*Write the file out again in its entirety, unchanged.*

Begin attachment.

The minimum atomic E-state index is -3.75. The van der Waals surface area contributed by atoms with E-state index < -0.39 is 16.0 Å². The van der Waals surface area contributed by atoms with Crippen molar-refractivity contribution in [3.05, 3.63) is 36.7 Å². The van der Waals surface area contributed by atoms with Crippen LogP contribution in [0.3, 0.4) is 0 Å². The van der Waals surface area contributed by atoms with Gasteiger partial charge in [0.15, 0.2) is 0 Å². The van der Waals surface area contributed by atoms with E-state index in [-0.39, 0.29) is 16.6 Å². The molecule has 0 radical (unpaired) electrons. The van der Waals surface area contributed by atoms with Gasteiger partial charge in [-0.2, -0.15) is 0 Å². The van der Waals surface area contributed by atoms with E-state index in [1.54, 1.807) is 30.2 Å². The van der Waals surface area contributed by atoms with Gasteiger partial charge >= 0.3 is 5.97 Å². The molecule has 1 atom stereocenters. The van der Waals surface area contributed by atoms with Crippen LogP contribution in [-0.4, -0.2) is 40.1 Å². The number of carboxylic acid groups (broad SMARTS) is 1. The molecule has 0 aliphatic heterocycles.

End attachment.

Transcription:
The minimum atomic E-state index is -3.75. The van der Waals surface area contributed by atoms with E-state index < -0.39 is 16.0 Å². The van der Waals surface area contributed by atoms with Crippen molar-refractivity contribution in [3.05, 3.63) is 36.7 Å². The van der Waals surface area contributed by atoms with Crippen LogP contribution in [0.3, 0.4) is 0 Å². The van der Waals surface area contributed by atoms with Gasteiger partial charge in [0.15, 0.2) is 0 Å². The van der Waals surface area contributed by atoms with E-state index in [-0.39, 0.29) is 16.6 Å². The molecule has 0 radical (unpaired) electrons. The van der Waals surface area contributed by atoms with Gasteiger partial charge in [-0.2, -0.15) is 0 Å². The van der Waals surface area contributed by atoms with E-state index in [1.54, 1.807) is 30.2 Å². The van der Waals surface area contributed by atoms with Gasteiger partial charge >= 0.3 is 5.97 Å². The molecule has 1 atom stereocenters. The van der Waals surface area contributed by atoms with Crippen LogP contribution in [-0.4, -0.2) is 40.1 Å². The number of carboxylic acid groups (broad SMARTS) is 1. The molecule has 0 aliphatic heterocycles.